Objective: To determine the frequency of abdominal radiographs obtained in healthy children aged 6 months to 18 years to diagnose constipation in a pediatric emergency department, and evaluate the impact of quality improvement (QI) interventions on their use.
Study design: QI study over 2.5 years at a large urban quaternary care children's hospital emergency department (ED). Interventions consisted of educational presentations and individualized AXR data reporting. Primary outcome measure was the percentage of AXRs performed on healthy patients discharged home with a diagnosis of constipation before and after QI interventions.
Results: Baseline total percentage of AXRs performed in otherwise healthy children discharged home with a diagnosis of constipation was 36% (October 2016-January 2018). According to questionnaire results, ruling out obstruction was the most common reason for ordering an AXR. Following QI interventions, the total percentage of AXR dropped to 18% (April 2018-March 2019). This 18% decrease was significant (p<0.001) and sustained over a 12-month follow-up period. Throughout the study period, length of stay was on average 1.07 hours longer for children who had an AXR. Clinically important return visits to the ED were uncommon during the post-intervention phase (6.8%, 125/1830), and not associated with whether or not an AXR was performed at the initial visit.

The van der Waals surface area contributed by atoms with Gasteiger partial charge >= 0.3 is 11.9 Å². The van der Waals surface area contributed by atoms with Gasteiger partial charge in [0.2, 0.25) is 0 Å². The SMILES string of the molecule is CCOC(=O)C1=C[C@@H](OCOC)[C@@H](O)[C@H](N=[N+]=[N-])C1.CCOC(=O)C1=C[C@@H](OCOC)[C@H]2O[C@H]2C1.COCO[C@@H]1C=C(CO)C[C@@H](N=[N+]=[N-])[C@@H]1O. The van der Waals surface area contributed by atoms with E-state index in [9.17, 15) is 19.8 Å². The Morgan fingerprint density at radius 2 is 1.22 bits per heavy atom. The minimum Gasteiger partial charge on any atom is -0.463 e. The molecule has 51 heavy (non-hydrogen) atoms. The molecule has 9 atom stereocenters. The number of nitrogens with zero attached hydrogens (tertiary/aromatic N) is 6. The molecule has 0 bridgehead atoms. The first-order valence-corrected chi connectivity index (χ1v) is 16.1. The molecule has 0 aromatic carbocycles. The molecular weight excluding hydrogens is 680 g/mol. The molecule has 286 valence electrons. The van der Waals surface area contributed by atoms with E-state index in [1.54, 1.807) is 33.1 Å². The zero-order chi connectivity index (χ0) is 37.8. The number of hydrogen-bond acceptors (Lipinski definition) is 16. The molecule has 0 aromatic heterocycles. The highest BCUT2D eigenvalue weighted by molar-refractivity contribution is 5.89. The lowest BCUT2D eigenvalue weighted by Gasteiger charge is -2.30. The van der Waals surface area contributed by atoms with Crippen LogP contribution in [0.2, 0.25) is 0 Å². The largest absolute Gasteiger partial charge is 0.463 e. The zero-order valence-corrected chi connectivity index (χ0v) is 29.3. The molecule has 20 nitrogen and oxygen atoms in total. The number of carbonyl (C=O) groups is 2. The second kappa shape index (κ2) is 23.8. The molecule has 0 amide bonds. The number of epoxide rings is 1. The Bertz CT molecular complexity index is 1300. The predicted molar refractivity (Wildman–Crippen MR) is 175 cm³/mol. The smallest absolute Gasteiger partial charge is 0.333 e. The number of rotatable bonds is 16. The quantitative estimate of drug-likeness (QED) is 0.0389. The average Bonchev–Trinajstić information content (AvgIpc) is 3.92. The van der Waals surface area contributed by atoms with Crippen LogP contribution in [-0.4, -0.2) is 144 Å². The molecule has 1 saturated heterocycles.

Conclusion: Following QI interventions, we noted a significant and sustained decrease in the percentage of AXRs obtained for otherwise healthy patients discharged home with a diagnosis of constipation.
Keywords: Not in Title: quality improvement; abdominal pain; emergency medicine; pediatrics; radiography.
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